Needle EMG of POEMS patients demonstrated a greater degree of fibrillation potentials in both distal predominant limb muscles. This finding may speak to not only the degree of axonal loss, which is more significant than in CIDP controls, but to the prominent relentless progression of the peripheral neuropathy in POEMS patients. We wondered if POEMS patients were evaluated later into the course of their illness than CIDP, but think this is less likely as Neuropathy Impairment Scores were similar. Perhaps the explanation is that the deficits in POEMS syndrome result mainly from axonal loss in contrast with CIDP where the deficits mainly result from demyelination.
The presence of proximal demyelinating features and distal axonal loss on NCS and needle EMG is supported by the pathological features reported in POEMS syndrome.17 However, the exact cause of the pathological changes is unknown. Considerations include: (1) an immune mechanism, due to M protein mediated activation of the complement dependent pathway leading to disruption of the blood–nerve barrier and (2) possible effect of increased VEGF levels leading to small vessel permeability and endoneurial oedema.18 Pathological specimens have shown an increase in numbers of small epineurial vessels but it is unclear what effect if any these vessels have on nerve function.19
Clinically, TLI was most informative on nerve conduction tests in discriminating cases of POEMS from CIDP. In our population, the median motor TLI had an acceptably high sensitivity and specificity, suggesting that this test may be applicable in distinguishing these disorders electrophysiologically. The median TLI value in POEMS syndrome was similar to that reported previously.14 15 TLI has been shown to be smaller in IgM MGUS neuropathy patients than in CIDP patients.20 The question could arise whether TLI would be unable to distinguish POEMS and MGUS neuropathy patients. We think this potential problem is unlikely as the TLI in POEMS is actually larger than in CIDP patients.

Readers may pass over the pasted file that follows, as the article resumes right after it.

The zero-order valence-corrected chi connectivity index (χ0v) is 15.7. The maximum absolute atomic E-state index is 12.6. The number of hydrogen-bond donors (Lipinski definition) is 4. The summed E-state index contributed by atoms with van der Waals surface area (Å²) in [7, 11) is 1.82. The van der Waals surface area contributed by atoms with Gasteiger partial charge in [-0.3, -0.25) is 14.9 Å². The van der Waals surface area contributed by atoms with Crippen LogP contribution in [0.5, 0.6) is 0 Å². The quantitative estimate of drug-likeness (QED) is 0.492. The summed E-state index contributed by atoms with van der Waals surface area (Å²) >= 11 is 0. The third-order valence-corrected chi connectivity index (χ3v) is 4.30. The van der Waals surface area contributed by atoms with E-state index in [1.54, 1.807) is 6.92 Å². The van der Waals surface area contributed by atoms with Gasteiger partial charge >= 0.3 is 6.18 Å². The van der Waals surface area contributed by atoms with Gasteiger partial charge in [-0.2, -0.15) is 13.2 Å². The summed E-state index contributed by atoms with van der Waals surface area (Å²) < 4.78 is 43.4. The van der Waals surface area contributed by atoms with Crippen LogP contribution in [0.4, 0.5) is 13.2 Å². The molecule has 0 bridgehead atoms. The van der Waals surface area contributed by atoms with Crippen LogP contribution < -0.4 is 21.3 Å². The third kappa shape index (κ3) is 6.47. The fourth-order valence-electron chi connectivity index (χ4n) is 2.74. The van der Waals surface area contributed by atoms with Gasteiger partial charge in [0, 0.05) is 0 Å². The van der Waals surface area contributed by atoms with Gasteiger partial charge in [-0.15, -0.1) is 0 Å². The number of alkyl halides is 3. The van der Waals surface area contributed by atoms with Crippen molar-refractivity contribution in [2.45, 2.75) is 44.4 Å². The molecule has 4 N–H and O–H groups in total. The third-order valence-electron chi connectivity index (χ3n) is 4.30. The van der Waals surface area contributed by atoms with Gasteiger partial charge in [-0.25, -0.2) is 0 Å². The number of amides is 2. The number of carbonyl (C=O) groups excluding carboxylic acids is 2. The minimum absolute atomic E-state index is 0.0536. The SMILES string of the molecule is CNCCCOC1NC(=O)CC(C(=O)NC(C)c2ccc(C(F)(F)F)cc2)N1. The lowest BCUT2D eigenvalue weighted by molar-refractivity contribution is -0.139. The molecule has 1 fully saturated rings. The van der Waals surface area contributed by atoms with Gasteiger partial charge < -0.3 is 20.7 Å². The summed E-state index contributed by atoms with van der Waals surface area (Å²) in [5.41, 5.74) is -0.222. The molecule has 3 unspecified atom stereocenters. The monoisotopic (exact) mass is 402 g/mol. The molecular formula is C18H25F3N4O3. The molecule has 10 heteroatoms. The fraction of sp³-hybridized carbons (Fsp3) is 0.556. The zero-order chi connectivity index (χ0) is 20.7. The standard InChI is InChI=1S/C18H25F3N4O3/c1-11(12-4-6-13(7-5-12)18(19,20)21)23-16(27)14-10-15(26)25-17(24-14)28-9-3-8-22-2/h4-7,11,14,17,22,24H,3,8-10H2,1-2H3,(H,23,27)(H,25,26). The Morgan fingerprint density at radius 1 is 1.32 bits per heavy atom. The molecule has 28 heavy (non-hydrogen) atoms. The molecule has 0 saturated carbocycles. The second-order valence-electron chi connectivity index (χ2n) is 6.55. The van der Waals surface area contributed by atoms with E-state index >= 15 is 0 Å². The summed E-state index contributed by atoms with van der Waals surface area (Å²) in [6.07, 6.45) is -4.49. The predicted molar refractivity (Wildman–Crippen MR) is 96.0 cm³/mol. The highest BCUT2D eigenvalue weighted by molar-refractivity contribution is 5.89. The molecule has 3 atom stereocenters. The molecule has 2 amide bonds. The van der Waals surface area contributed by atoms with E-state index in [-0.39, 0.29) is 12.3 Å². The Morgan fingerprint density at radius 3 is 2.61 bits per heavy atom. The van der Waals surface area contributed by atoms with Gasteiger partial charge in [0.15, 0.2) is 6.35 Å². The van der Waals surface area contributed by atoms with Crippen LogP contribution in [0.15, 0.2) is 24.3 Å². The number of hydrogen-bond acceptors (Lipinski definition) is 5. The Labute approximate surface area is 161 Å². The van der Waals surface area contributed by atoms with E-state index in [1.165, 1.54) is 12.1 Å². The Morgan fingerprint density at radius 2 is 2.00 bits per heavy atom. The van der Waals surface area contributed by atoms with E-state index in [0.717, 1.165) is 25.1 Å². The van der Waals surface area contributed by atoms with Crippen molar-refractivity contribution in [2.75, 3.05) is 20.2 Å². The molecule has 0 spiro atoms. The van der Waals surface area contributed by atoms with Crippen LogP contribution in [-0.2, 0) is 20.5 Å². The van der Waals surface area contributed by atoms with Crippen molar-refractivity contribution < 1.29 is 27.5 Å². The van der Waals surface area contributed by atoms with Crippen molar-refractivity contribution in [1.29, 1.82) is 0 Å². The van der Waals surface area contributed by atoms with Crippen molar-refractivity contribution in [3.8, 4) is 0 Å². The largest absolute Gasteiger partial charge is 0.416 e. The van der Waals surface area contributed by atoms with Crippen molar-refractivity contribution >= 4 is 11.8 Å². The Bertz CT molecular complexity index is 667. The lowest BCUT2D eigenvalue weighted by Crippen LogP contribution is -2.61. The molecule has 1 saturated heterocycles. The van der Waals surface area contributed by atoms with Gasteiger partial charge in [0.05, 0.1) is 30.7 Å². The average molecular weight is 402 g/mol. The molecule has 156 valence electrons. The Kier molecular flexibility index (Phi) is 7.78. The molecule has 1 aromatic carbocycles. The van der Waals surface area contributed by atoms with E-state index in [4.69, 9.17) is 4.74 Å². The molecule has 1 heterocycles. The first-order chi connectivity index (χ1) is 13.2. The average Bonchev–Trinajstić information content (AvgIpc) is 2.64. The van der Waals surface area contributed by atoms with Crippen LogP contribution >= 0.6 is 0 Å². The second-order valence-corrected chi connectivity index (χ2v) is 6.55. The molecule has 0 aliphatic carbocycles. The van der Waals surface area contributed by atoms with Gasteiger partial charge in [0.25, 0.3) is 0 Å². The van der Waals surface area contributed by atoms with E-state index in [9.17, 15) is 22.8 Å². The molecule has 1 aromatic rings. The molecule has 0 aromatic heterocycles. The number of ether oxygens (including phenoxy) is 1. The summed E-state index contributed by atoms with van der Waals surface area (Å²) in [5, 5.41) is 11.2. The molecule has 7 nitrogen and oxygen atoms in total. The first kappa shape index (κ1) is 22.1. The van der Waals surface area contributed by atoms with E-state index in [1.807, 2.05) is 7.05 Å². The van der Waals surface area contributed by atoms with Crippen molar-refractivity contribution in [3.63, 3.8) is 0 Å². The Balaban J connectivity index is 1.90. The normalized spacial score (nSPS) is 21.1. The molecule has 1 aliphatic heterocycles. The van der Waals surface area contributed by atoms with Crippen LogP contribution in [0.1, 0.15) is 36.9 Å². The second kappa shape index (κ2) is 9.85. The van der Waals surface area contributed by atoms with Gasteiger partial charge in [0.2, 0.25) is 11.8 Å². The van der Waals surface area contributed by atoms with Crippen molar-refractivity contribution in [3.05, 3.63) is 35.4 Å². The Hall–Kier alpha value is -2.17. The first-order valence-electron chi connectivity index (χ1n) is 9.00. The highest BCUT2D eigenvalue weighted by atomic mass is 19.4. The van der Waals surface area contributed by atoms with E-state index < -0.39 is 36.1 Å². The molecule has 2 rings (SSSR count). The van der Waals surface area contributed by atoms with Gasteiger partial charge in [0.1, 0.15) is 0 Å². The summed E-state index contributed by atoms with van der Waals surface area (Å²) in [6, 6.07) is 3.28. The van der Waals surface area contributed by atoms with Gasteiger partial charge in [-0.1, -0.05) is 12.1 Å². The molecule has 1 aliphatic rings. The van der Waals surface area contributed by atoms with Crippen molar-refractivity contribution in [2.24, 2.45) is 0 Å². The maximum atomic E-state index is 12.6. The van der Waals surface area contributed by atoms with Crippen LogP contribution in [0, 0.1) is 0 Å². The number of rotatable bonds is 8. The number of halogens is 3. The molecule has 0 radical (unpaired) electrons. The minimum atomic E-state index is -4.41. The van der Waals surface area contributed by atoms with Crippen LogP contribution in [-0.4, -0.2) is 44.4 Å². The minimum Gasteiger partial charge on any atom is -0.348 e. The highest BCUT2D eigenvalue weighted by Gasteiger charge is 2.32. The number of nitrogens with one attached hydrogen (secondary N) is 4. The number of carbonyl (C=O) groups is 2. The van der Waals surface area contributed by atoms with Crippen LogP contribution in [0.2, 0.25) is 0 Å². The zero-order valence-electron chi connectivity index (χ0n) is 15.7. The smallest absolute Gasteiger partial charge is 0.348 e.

In summary, NCS are helpful in distinguishing POEMS syndrome from CIDP. Patients with POEMS syndrome demonstrate uniform demyelination (slowed conduction velocities, long distal latencies and long F wave latencies) with infrequent conduction block and temporal dispersion, and lack of sural sparing. There is preferential involvement of the intermediate nerve segment in POEMS compared with CIDP. There is greater axonal loss which results in clinical deficits in POEMS patients. These findings imply that the pathology of POEMS syndrome is diffusely located along the nerve whereas the pathology of CIDP is multifocal and probably predominantly proximal and distal. We acknowledge that in individual cases these features may not be able to distinguish a POEMS patient from a CIDP patient. However, the findings of uniform demyelination in an acquired neuropathy should prompt clinicians to consider the diagnosis of POEMS syndrome and look for other features, including organomegaly, endocrinopathy, monoclonal protein and skin changes. All patients with a sensorimotor polyradiculoneuropathy with demyelinating features on electrodiagnostic testing (suggestive of CIDP) should have serum and urine protein electrophoresis and immunofixation, for evaluation of a monoclonal protein, and skeletal bone survey.
The authors thank Jenny Davies for her assistance in calculating nerve conduction percentile values.